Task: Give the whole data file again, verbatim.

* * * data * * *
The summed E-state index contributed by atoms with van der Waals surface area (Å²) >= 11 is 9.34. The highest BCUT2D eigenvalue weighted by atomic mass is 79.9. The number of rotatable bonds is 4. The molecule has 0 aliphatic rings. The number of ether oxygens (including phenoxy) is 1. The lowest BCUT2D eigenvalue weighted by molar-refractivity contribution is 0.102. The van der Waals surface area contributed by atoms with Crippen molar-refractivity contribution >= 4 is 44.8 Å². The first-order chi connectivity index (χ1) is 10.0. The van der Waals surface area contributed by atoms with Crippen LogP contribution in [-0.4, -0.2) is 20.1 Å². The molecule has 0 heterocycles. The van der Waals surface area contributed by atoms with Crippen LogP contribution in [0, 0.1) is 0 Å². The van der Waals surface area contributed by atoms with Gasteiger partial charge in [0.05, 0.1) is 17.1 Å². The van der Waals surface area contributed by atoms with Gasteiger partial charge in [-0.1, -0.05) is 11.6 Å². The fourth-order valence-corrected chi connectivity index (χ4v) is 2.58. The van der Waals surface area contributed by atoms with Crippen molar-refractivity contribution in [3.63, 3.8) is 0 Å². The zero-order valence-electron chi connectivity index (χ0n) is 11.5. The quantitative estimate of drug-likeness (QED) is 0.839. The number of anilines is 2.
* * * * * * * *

The summed E-state index contributed by atoms with van der Waals surface area (Å²) >= 11 is 9.34. The highest BCUT2D eigenvalue weighted by atomic mass is 79.9. The number of rotatable bonds is 4. The molecule has 0 aliphatic rings. The number of ether oxygens (including phenoxy) is 1. The lowest BCUT2D eigenvalue weighted by molar-refractivity contribution is 0.102. The van der Waals surface area contributed by atoms with Crippen molar-refractivity contribution >= 4 is 44.8 Å². The first-order chi connectivity index (χ1) is 10.0. The van der Waals surface area contributed by atoms with Crippen LogP contribution in [-0.4, -0.2) is 20.1 Å². The molecule has 0 heterocycles. The van der Waals surface area contributed by atoms with Crippen LogP contribution in [0, 0.1) is 0 Å². The van der Waals surface area contributed by atoms with Gasteiger partial charge in [0.05, 0.1) is 17.1 Å². The van der Waals surface area contributed by atoms with Gasteiger partial charge in [-0.1, -0.05) is 11.6 Å². The fourth-order valence-corrected chi connectivity index (χ4v) is 2.58. The van der Waals surface area contributed by atoms with Crippen molar-refractivity contribution in [3.63, 3.8) is 0 Å². The zero-order valence-electron chi connectivity index (χ0n) is 11.5. The quantitative estimate of drug-likeness (QED) is 0.839. The number of anilines is 2.